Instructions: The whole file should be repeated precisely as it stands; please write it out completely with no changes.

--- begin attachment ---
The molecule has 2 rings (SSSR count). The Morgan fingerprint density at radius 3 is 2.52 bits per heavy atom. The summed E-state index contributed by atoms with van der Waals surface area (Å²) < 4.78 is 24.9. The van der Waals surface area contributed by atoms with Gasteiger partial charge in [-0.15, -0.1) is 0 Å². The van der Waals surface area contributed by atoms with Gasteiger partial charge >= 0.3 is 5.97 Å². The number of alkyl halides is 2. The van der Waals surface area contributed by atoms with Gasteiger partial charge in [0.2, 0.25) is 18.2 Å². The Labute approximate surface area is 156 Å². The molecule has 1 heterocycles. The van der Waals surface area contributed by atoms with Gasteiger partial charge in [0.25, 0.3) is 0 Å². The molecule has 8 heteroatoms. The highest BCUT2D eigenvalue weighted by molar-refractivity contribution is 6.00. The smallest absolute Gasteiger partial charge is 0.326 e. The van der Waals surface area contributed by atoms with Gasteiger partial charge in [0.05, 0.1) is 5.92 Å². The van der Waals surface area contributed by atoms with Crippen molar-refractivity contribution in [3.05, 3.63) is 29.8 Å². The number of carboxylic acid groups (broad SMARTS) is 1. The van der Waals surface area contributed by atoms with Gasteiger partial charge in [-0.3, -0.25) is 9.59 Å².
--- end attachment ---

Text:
The molecule has 2 rings (SSSR count). The Morgan fingerprint density at radius 3 is 2.52 bits per heavy atom. The summed E-state index contributed by atoms with van der Waals surface area (Å²) < 4.78 is 24.9. The van der Waals surface area contributed by atoms with Gasteiger partial charge in [-0.15, -0.1) is 0 Å². The van der Waals surface area contributed by atoms with Gasteiger partial charge >= 0.3 is 5.97 Å². The number of alkyl halides is 2. The van der Waals surface area contributed by atoms with Gasteiger partial charge in [0.2, 0.25) is 18.2 Å². The Labute approximate surface area is 156 Å². The molecule has 1 heterocycles. The van der Waals surface area contributed by atoms with Gasteiger partial charge in [0.25, 0.3) is 0 Å². The molecule has 8 heteroatoms. The highest BCUT2D eigenvalue weighted by molar-refractivity contribution is 6.00. The smallest absolute Gasteiger partial charge is 0.326 e. The van der Waals surface area contributed by atoms with Gasteiger partial charge in [0.05, 0.1) is 5.92 Å². The van der Waals surface area contributed by atoms with Crippen molar-refractivity contribution in [3.05, 3.63) is 29.8 Å². The number of carboxylic acid groups (broad SMARTS) is 1. The van der Waals surface area contributed by atoms with Gasteiger partial charge in [-0.3, -0.25) is 9.59 Å².